somewhat random bookpost

I should be banned from bookstores for my own protection. Today, in Amsterdam, we visited the American Book Centre, which I love love love, and I had promised myself I wouldn’t buy anything, but of course I did. And since I really suck at math the total was more than I thought it would be, but I didn’t want to put any of the books back…I really don’t understand how that happened by the way. I had totaled it without subtracting the student discount (10%), but the total with discount was more than the total I had envisaged without discount.

So the winners were:

Michael Chabon’s Maps and Legends
Harold Pinter’s The Homecoming
Edward Albee’s Delicate Balance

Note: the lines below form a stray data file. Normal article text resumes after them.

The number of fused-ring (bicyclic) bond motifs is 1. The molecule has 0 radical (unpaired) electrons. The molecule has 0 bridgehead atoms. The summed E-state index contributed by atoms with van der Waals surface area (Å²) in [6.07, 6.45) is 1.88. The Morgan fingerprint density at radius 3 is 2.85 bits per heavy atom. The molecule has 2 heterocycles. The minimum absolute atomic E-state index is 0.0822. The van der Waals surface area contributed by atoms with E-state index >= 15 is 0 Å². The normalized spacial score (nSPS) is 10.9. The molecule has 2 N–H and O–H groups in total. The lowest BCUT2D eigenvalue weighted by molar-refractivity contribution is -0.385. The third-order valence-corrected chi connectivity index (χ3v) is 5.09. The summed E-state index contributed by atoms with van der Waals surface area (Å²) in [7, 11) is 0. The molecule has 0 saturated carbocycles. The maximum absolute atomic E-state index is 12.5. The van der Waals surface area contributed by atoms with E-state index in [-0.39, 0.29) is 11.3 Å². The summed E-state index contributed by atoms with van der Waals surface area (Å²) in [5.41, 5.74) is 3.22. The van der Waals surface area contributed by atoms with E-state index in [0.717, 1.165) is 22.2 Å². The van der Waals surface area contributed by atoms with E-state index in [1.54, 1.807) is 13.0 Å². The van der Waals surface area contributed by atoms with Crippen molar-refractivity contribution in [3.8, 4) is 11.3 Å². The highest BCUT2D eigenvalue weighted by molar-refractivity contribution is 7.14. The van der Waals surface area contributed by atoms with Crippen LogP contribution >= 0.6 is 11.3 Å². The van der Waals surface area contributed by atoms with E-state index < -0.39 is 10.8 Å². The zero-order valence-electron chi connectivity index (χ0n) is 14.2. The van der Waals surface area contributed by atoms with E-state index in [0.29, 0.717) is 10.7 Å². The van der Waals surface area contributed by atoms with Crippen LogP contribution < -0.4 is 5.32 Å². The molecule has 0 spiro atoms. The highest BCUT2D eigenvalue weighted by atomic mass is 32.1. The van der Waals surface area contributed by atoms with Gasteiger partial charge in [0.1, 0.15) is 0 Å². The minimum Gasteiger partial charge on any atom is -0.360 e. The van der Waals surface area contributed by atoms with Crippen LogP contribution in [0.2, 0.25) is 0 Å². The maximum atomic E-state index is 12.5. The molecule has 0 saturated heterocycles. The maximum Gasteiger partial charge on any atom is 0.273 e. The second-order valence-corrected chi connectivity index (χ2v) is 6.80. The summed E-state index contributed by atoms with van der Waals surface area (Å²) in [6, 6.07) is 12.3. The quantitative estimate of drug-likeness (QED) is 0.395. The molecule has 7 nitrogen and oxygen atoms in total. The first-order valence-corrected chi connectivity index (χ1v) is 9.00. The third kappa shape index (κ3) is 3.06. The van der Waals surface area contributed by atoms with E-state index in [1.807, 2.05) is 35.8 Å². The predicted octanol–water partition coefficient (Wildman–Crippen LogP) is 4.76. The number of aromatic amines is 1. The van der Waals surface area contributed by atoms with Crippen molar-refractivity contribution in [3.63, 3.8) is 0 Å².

Jonathan Littell’s The Kindly Ones

I’m especially looking forward to the Pinter and Albee plays. I read Who’s Afraid of Virginia Woolf? for one of my classes ("Broadway to Hollywood") and it was wonderful; and Harold Pinter is so well known I felt I needed to read something of his (of course, seeing it would be better, but as I’m in the Netherlands and don’t want to see it in Dutch, even if it were available and I don’t think it is, I’ll have to stick with reading it for the time being).

I bought the Chabon book because I’ve read his The Jewish Policeman’s Union and saw him give a talk at Berkeley, which he did very well. The book is a collection of short essays about genre fiction and the writing process itself.

Jonathan Littell’s is the heaviest book of the lot, both in subject matter and size, but I’m really looking forward to it. But first I need to finish Carol Shield’s Unless, which is promising to shape up very nicely. Oh, and if you’re looking for a book to read, go find David Lodge’s Deaf Sentence, it’s wonderfully well written and interesting and funny. You also learn about linguistics and suicide notes along the way, an added bonus.

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